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Nanotextured Steel Skewers Bacteria with Microscopic Spikes

Don't look now, but you're surrounded by bacteria. It's just a fact of life. So is the fact that some of them want to get you sick. If only you could build a barbed-wire fence around everything you wanted to keep bacteria-free. Well, pretty soon, you might be able to. Nanotextured steel might transform everything from deli counters to medical implants.

Close-up image shows an untreated stainless steel sample (right), and a sample that has been electrochemically treated to create a nanotextured surface. The sample was prepared by using a potentiostat in Professor Preet Singh's laboratory at Georgia Tech.

Cutting Bacteria Down

You may have heard of antibacterial steel before, but that usually consists of an antibacterial chemical agent applied to the steel as a film. It can erode over time, and it can even produce resistant bacteria that can grow despite the treatment. That's not what nanotextured steel is.

After using an electrochemical etching process on a common stainless steel alloy, researchers discovered the resulting substance killed bacteria on contact. They can't definitively say how it works yet, but the researchers believe the bacteria are killed by the metal's tiny spikes and sharp edges. Yes, it's basically a spiked pit for bacteria, and that's an antibiotic treatment that the little bugs won't be able to evolve their way out of. So far, it's proven itself effective against both E. coli and staph infections, two bacteria of very different sizes.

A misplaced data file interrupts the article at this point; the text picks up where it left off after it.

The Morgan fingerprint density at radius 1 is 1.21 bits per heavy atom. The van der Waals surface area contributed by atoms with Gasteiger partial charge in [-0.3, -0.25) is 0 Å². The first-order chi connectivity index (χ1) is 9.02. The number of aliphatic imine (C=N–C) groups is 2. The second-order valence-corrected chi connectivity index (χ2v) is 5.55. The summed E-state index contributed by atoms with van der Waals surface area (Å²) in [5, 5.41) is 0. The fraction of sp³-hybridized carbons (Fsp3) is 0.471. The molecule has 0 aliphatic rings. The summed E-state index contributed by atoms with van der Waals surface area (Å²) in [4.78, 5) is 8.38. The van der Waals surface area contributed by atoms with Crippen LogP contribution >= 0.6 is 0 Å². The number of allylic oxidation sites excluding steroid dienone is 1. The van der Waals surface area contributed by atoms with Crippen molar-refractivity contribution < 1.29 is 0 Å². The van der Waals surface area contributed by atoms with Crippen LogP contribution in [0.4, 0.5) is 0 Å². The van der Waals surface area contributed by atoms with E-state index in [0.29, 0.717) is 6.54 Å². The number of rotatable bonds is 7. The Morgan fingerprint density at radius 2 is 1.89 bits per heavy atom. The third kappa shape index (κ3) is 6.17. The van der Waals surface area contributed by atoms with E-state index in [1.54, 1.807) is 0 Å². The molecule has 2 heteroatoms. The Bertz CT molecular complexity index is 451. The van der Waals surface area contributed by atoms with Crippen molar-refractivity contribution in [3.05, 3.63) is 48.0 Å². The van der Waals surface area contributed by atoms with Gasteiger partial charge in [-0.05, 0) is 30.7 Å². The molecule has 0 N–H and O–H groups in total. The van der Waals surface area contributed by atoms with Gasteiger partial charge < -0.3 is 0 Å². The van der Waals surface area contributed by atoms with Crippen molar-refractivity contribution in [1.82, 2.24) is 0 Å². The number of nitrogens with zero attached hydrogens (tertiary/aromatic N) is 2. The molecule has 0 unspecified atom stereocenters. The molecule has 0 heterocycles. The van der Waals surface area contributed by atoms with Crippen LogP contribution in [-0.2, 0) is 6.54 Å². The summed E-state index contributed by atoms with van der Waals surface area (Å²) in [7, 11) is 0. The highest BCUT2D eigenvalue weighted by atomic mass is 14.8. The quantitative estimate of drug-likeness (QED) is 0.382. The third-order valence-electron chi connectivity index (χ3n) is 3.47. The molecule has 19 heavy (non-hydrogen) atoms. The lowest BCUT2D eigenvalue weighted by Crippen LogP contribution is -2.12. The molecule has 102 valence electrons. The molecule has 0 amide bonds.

Postdoctoral Fellows Won Tae Choi and Yeongseon Jang demonstrate how the growth of bacterial colonies on agar plates was used to quantify the effect of the nanotextured surface on bacterial adhesion.

Must Be This Tall to Touch This Steel

Nanotextured steel will never lose its bug-cutting power, and it won't contribute to the next generation of super bugs. But the most exciting news might be that its devastating effect on bacteria-sized creatures doesn't extend to other animals. Mammal cells appear to be unaffected by the substance, which is important if it's going to be used to create medical implants. It could also be used to create better, cleaner food-processing equipment.

What makes this extra incredible is the fact that the researchers were as surprised as anyone else to discover this effect. Their initial goal was to create a nanotextured steel that would repel water. But because it's relatively simple to create the substance, it's really just a matter of a little more testing before it can become a must-have for kitchens and doctor's offices everywhere.

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Written by Reuben Westmaas January 22, 2018

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